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SparkFun High Precision Temperature Sensor - TMP117 (Qwiic)

The SparkFun Qwiic TMP117 breakout is a high precision temperature sensor equipped with an I2C interface. It outputs temperature readings with high precision of ±0.1°C across the temperature range of -20°C to +50°Cs with no calibration and a maximum range from -55°C to 150°C. The SparkFun High Precision Temperature Sensor also has a very low power consumption rate which minimizes the impact of self-heating on measurement accuracy. Utilizing our handy Qwiic system, no soldering is required to connect it to the rest of your system. However, we still have broken out 0.1"-spaced pins in case you prefer to use a breadboard.

The SparkFun High Precision Temperature Sensor also includes programmable temperature limits, and digital offset for system correction. While the TMP102 is capable of reading temperatures to a resolution of 0.0625°C and is accurate up to 0.5°C, the on-board TMP117 is not only more precise but has a 16-bit resolution of 0.0078°C!

To make this breakout even easier to use, we've written an Arduino library to help you get started "Qwiic-ly." Check the Documents tab above for more information.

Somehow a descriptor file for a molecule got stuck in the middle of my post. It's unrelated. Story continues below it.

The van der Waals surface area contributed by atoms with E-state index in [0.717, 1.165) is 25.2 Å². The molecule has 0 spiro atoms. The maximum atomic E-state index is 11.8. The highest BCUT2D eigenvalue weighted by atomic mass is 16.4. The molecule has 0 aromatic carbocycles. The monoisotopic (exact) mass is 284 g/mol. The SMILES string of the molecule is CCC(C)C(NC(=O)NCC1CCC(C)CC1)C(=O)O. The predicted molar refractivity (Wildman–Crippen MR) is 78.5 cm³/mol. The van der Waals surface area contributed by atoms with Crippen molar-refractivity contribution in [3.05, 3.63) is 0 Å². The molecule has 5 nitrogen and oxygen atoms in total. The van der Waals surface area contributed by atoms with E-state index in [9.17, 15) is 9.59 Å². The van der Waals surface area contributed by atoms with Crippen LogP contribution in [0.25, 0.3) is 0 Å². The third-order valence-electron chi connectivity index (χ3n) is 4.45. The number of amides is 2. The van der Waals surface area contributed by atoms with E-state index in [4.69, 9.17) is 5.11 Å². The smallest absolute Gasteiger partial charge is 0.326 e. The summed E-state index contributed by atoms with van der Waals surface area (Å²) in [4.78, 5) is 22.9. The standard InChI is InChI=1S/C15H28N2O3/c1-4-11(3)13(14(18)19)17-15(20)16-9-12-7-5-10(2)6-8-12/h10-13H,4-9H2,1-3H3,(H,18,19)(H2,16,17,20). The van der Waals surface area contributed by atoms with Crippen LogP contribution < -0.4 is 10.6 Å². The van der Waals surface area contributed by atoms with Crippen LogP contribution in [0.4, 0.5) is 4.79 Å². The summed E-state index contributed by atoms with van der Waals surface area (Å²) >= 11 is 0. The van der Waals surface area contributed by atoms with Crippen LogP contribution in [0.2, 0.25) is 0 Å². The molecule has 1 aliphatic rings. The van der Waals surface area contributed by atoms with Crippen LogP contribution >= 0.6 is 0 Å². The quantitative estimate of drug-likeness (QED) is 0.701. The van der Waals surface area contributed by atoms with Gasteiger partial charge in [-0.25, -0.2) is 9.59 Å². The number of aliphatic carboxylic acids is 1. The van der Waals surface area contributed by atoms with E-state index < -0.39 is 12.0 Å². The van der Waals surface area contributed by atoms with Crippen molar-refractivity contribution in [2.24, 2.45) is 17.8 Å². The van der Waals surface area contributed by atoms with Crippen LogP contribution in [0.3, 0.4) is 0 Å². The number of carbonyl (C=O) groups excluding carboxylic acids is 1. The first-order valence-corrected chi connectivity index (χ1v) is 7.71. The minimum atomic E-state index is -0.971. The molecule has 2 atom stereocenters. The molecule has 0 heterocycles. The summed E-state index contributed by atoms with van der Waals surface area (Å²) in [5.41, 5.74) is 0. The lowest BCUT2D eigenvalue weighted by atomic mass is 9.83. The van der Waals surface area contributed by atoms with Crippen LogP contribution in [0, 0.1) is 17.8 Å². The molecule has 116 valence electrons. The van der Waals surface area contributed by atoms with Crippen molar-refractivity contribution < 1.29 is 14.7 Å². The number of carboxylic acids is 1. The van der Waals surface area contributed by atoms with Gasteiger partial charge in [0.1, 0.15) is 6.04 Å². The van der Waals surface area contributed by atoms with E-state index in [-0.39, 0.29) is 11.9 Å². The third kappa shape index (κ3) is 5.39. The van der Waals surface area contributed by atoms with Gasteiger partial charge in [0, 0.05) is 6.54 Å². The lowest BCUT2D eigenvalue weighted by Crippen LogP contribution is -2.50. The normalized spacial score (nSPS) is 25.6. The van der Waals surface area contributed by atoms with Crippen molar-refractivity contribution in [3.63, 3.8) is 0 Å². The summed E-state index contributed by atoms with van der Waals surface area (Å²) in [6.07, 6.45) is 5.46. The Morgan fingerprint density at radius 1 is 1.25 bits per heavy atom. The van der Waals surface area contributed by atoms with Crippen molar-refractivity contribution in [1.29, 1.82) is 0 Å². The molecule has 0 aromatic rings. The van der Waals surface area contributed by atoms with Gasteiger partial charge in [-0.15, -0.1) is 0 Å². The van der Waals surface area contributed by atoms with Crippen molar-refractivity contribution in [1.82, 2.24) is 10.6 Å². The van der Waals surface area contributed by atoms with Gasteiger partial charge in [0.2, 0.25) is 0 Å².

The SparkFun Qwiic Connect System is an ecosystem of I2C sensors, actuators, shields and cables that make prototyping faster and less prone to error. All Qwiic-enabled boards use a common 1mm pitch, 4-pin JST connector. This reduces the amount of required PCB space, and polarized connections mean you can’t hook it up wrong.

The TMP117 High Precision Temperature Sensor can also be automatically detected, scanned, configured, and logged using the OpenLog Artemis datalogger system. No programming, soldering, or setup required!


  • Uses I2C interface (Qwiic-enabled)
  • Four selectable addresses
    • 0x48 (default), 0x49, 0x4A, 0x4B
  • 16-bit resolution, 0.0078°C
  • High accuracy, digital temperature sensor
    • ±0.1°C (max) from –20°C to 50°C
    • ±0.15°C (max) from –40°C to 70°C
    • ±0.2°C (max) from –40°C to 100°C
    • ±0.25°C (max) from –55°C to 125°C
    • ±0.3°C (max) from –55°C to 150°C
  • Operating temperature range
    • -55°C to +150°C
  • Operating voltage range
    • 1.8V to 5.5V
    • Typically 3.3V if using the Qwiic cable
  • Low power consumption
    • 3.5µA (1-Hz conversion cycle)
    • 150nA (shutdown current)
  • Programmable operating modes
    • Continuous, one-shot, and shutdown
  • Programmable temperature alert limits
  • Selectable averaging for reduced noise
  • Digital offset for system correction
  • NIST traceability

SparkFun High Precision Temperature Sensor - TMP117 (Qwiic) Product Help and Resources

Qwiic TMP117 High Precision Digital Temperature Sensor Hookup Guide

November 14, 2019

Add a high precision, digital temperature sensor to your projects using the TMP117 over the I2C!

Temperature Sensor Comparison

March 18, 2020

A comparison of analog and digital temperature sensors. Which is better?

Qwiic Digital Indoor Thermometer

July 15, 2020

Qwiic-ly build a digital indoor thermometer to measure the ambient temperature of the room and display it using an OLED on an I2C bus!

Core Skill: Programming

If a board needs code or communicates somehow, you're going to need to know how to program or interface with it. The programming skill is all about communication and code.

2 Programming